I've been hearing a lot about red light cameras recently. With states continuing to pass legislation that allows their use, they seem to be springing up like dandelions across America's cities.
Many argue that the cameras exist as the modern counterpart to the speed trap. But it seems that the cameras are far from a cash cow for the local governments installing them.
Annually in the United States, approximately 800 people are killed in red light running crashes, and half of those are pedestrians or occupants of the car with the green light. In 2002 alone, over 200,000 crashes and 178,000 injuries occurred due to crashes stemming from red light violations. Indeed, red light running is the leading cause of urban crashes in the United States. Many cities are taking a stand.
Washington, DC saw red light running fatalities drop from 16 to 2 within 2 years of their red light camera program's implementation. Across the Potomac, Fairfax County saw a drop of 44% in red light crashes after installing cameras. According to stopredlightrunning.com violations of red lights in Virginia Beach tripled after the use of red light cameras was suspended.
A former Georgia Congressman, Bob Barr, editorializes that camera enforcement invades privacy and is just about generating revenue. Of course, his comparison between the succession of the Southern states and red light camera opposition is perhaps a little misplaced, but his point is commonplace. The National Motorists Association makes similar points. Still, drivers who obey the law don't need to fear fines, and ideally red light cameras shouldn't generate any revenue. The point of the camera is to reduce, perhaps to zero, the number of red light violations, so when they are working, revenue decreases.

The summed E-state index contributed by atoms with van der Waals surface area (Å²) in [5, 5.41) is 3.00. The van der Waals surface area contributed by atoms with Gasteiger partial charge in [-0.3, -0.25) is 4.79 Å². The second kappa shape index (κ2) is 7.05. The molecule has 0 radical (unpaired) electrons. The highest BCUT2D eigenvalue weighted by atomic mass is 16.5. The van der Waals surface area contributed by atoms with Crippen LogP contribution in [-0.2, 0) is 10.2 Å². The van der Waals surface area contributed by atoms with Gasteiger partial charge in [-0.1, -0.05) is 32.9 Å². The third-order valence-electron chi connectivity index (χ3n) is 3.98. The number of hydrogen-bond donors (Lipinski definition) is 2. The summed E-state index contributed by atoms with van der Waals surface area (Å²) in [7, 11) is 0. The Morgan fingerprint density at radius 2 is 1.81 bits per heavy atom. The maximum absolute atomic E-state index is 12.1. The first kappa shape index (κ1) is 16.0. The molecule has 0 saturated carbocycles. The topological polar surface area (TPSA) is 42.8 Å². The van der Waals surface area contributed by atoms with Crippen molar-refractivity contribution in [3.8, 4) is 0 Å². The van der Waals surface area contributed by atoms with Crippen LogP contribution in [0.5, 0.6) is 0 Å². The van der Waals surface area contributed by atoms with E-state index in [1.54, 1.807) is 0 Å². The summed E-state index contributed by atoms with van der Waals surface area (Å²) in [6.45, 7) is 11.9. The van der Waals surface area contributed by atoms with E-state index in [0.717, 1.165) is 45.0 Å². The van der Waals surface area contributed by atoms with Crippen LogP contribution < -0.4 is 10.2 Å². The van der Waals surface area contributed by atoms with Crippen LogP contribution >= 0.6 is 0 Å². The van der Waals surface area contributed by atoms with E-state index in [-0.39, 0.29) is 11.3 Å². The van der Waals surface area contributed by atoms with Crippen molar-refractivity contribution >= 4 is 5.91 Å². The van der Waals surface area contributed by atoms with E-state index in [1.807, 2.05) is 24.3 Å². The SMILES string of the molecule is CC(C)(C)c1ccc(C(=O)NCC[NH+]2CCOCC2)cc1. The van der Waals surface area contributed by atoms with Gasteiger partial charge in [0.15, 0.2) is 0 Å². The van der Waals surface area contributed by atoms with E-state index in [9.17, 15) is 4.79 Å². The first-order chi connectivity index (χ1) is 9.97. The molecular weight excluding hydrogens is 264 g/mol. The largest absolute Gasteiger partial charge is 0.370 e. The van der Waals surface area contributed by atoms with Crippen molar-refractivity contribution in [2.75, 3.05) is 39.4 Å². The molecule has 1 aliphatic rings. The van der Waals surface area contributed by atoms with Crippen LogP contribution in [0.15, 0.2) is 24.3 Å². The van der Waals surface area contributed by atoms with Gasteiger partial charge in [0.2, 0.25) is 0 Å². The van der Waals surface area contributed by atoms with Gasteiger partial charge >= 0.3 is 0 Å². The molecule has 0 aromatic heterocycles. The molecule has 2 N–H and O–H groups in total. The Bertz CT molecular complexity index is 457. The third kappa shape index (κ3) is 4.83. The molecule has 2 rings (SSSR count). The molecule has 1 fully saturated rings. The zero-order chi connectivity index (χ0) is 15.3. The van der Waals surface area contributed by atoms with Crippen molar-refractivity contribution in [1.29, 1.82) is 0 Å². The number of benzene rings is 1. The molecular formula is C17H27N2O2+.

(On a side note about personal freedoms, one wonders if Mr. Barr, who helped lead the effort to impeach President Clinton, would also be opposed to a camera monitoring when the White House had the red light turned on.)
A study conducted by the Federal Highway Administration (FHWA) found that each intersection fitted with camera enforcement saved approximately $38,000 annually in reduced right-angle crashes. This includes the deduction representing the cost of increased rear-end collisions at intersections with red light cameras.
It seems that a multi-prong strategy is the best solution to reducing crashes. A recent report by the Insurance Institute for by Highway Safety shows that Philadelphia had better results by extending the yellow phase (36% reduction in violations) before implementing cameras one year later (96% reduction). Additionally, intersection redesign could help to save lives and prevent injuries. Proposals include adding protected (left on arrow only) turn phases to signals, installing roundabouts, and prohibiting right turns on red.
The debate will likely rage on for years to come, but red light cameras reduce injury, death, and the costs associated with accidents at intersections. Drivers could make these cameras unnecessary by becoming more responsible motorists. After all, a crash occurs at a red light 23 times each hour on average in the United States.
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